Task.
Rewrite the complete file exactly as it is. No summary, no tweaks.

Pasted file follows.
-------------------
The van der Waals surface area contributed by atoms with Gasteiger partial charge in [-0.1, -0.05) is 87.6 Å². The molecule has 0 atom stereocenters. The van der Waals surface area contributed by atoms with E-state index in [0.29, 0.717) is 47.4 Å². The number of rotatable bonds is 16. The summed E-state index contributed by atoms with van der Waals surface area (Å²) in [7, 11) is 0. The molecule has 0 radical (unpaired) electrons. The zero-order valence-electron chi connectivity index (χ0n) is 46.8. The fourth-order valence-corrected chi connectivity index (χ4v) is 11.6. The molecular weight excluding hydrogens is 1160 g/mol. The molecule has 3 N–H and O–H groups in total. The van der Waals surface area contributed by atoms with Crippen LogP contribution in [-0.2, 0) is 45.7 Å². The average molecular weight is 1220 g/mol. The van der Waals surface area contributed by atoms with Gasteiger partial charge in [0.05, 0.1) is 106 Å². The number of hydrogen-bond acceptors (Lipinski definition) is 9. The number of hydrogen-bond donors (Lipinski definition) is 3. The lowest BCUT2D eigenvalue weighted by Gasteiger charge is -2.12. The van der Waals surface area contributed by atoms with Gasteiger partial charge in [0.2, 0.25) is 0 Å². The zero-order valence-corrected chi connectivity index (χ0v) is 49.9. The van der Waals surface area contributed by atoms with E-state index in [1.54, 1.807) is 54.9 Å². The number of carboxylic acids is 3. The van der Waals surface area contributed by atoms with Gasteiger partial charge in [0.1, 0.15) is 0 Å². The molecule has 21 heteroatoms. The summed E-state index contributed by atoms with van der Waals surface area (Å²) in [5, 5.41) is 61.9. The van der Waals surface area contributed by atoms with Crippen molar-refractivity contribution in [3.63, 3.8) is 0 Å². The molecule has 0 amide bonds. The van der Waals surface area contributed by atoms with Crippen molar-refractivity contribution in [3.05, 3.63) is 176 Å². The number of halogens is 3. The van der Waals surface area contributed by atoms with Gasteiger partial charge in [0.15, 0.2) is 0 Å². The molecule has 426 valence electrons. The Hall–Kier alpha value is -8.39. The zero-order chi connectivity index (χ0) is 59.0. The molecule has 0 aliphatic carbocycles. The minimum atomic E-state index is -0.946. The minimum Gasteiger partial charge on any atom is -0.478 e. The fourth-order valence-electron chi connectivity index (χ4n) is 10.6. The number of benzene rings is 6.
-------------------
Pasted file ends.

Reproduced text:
The van der Waals surface area contributed by atoms with Gasteiger partial charge in [-0.1, -0.05) is 87.6 Å². The molecule has 0 atom stereocenters. The van der Waals surface area contributed by atoms with E-state index in [0.29, 0.717) is 47.4 Å². The number of rotatable bonds is 16. The summed E-state index contributed by atoms with van der Waals surface area (Å²) in [7, 11) is 0. The molecule has 0 radical (unpaired) electrons. The zero-order valence-electron chi connectivity index (χ0n) is 46.8. The fourth-order valence-corrected chi connectivity index (χ4v) is 11.6. The molecular weight excluding hydrogens is 1160 g/mol. The molecule has 3 N–H and O–H groups in total. The van der Waals surface area contributed by atoms with Crippen LogP contribution in [-0.2, 0) is 45.7 Å². The average molecular weight is 1220 g/mol. The van der Waals surface area contributed by atoms with Gasteiger partial charge in [0.05, 0.1) is 106 Å². The number of hydrogen-bond acceptors (Lipinski definition) is 9. The number of hydrogen-bond donors (Lipinski definition) is 3. The lowest BCUT2D eigenvalue weighted by Gasteiger charge is -2.12. The van der Waals surface area contributed by atoms with Gasteiger partial charge in [0.2, 0.25) is 0 Å². The zero-order valence-corrected chi connectivity index (χ0v) is 49.9. The van der Waals surface area contributed by atoms with E-state index in [1.54, 1.807) is 54.9 Å². The number of carboxylic acids is 3. The van der Waals surface area contributed by atoms with Gasteiger partial charge in [0.1, 0.15) is 0 Å². The molecule has 21 heteroatoms. The summed E-state index contributed by atoms with van der Waals surface area (Å²) in [5, 5.41) is 61.9. The van der Waals surface area contributed by atoms with Crippen molar-refractivity contribution in [3.63, 3.8) is 0 Å². The molecule has 0 amide bonds. The van der Waals surface area contributed by atoms with Crippen molar-refractivity contribution in [3.05, 3.63) is 176 Å². The number of halogens is 3. The van der Waals surface area contributed by atoms with Gasteiger partial charge in [0.15, 0.2) is 0 Å². The molecule has 426 valence electrons. The Hall–Kier alpha value is -8.39. The zero-order chi connectivity index (χ0) is 59.0. The molecule has 0 aliphatic carbocycles. The minimum atomic E-state index is -0.946. The minimum Gasteiger partial charge on any atom is -0.478 e. The fourth-order valence-electron chi connectivity index (χ4n) is 10.6. The number of benzene rings is 6.